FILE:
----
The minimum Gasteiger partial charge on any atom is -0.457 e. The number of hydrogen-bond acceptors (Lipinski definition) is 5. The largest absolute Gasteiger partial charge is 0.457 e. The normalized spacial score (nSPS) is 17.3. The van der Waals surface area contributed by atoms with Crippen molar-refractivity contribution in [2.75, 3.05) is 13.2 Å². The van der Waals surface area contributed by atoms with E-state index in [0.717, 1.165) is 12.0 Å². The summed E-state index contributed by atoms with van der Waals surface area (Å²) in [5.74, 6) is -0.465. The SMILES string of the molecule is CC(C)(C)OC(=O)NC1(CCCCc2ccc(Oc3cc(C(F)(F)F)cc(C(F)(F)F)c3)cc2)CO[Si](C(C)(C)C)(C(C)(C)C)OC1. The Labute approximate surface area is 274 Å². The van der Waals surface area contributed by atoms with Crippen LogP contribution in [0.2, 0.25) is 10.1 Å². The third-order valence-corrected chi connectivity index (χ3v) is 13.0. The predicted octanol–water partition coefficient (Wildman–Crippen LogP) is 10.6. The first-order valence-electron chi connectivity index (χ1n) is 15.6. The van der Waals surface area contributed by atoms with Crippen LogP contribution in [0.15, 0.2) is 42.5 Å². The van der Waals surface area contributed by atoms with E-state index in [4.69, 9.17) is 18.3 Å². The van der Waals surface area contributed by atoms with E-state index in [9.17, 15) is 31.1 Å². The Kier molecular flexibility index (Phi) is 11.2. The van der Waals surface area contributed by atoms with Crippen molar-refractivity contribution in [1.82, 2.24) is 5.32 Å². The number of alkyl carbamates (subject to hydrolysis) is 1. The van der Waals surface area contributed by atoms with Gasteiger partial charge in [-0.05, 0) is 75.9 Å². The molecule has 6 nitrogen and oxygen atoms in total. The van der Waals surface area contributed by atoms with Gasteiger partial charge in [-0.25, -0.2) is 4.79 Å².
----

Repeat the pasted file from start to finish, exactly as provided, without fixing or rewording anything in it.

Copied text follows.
The minimum Gasteiger partial charge on any atom is -0.457 e. The number of hydrogen-bond acceptors (Lipinski definition) is 5. The largest absolute Gasteiger partial charge is 0.457 e. The normalized spacial score (nSPS) is 17.3. The van der Waals surface area contributed by atoms with Crippen molar-refractivity contribution in [2.75, 3.05) is 13.2 Å². The van der Waals surface area contributed by atoms with E-state index in [0.717, 1.165) is 12.0 Å². The summed E-state index contributed by atoms with van der Waals surface area (Å²) in [5.74, 6) is -0.465. The SMILES string of the molecule is CC(C)(C)OC(=O)NC1(CCCCc2ccc(Oc3cc(C(F)(F)F)cc(C(F)(F)F)c3)cc2)CO[Si](C(C)(C)C)(C(C)(C)C)OC1. The Labute approximate surface area is 274 Å². The van der Waals surface area contributed by atoms with Crippen LogP contribution in [0.2, 0.25) is 10.1 Å². The third-order valence-corrected chi connectivity index (χ3v) is 13.0. The predicted octanol–water partition coefficient (Wildman–Crippen LogP) is 10.6. The first-order valence-electron chi connectivity index (χ1n) is 15.6. The van der Waals surface area contributed by atoms with Crippen LogP contribution in [0.15, 0.2) is 42.5 Å². The van der Waals surface area contributed by atoms with E-state index in [4.69, 9.17) is 18.3 Å². The van der Waals surface area contributed by atoms with E-state index in [9.17, 15) is 31.1 Å². The Kier molecular flexibility index (Phi) is 11.2. The van der Waals surface area contributed by atoms with Crippen molar-refractivity contribution in [1.82, 2.24) is 5.32 Å². The number of alkyl carbamates (subject to hydrolysis) is 1. The van der Waals surface area contributed by atoms with Gasteiger partial charge in [-0.05, 0) is 75.9 Å². The molecule has 6 nitrogen and oxygen atoms in total. The van der Waals surface area contributed by atoms with Gasteiger partial charge in [-0.25, -0.2) is 4.79 Å².